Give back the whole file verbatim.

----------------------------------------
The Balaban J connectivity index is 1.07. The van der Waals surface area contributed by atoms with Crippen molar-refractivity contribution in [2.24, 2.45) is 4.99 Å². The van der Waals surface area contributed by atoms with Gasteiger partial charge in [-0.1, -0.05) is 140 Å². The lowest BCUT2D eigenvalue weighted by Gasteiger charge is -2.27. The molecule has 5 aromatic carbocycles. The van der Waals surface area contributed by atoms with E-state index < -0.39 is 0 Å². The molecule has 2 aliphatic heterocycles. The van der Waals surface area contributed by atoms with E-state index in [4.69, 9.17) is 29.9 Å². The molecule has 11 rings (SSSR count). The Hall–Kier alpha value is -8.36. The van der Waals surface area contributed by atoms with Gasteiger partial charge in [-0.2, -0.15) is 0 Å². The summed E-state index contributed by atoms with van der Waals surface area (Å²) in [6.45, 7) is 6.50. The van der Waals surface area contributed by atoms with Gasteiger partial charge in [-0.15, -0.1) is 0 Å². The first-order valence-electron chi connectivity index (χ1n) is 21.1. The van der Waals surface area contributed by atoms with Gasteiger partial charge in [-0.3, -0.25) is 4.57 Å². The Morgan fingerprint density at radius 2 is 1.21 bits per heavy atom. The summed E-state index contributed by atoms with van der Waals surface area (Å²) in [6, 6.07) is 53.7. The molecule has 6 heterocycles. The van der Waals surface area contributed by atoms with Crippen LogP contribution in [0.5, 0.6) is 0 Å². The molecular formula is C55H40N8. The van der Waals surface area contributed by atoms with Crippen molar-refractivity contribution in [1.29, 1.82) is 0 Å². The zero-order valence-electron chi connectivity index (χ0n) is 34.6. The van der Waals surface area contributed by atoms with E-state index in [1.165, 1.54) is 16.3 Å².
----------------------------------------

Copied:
The Balaban J connectivity index is 1.07. The van der Waals surface area contributed by atoms with Crippen molar-refractivity contribution in [2.24, 2.45) is 4.99 Å². The van der Waals surface area contributed by atoms with Gasteiger partial charge in [-0.1, -0.05) is 140 Å². The lowest BCUT2D eigenvalue weighted by Gasteiger charge is -2.27. The molecule has 5 aromatic carbocycles. The van der Waals surface area contributed by atoms with E-state index < -0.39 is 0 Å². The molecule has 2 aliphatic heterocycles. The van der Waals surface area contributed by atoms with E-state index in [4.69, 9.17) is 29.9 Å². The molecule has 11 rings (SSSR count). The Hall–Kier alpha value is -8.36. The van der Waals surface area contributed by atoms with Gasteiger partial charge in [-0.2, -0.15) is 0 Å². The summed E-state index contributed by atoms with van der Waals surface area (Å²) in [6.45, 7) is 6.50. The van der Waals surface area contributed by atoms with Gasteiger partial charge in [-0.15, -0.1) is 0 Å². The first-order valence-electron chi connectivity index (χ1n) is 21.1. The van der Waals surface area contributed by atoms with Gasteiger partial charge in [-0.3, -0.25) is 4.57 Å². The Morgan fingerprint density at radius 2 is 1.21 bits per heavy atom. The summed E-state index contributed by atoms with van der Waals surface area (Å²) in [6, 6.07) is 53.7. The molecule has 6 heterocycles. The van der Waals surface area contributed by atoms with Crippen LogP contribution in [0.5, 0.6) is 0 Å². The molecular formula is C55H40N8. The van der Waals surface area contributed by atoms with Crippen molar-refractivity contribution in [1.29, 1.82) is 0 Å². The zero-order valence-electron chi connectivity index (χ0n) is 34.6. The van der Waals surface area contributed by atoms with E-state index in [1.165, 1.54) is 16.3 Å².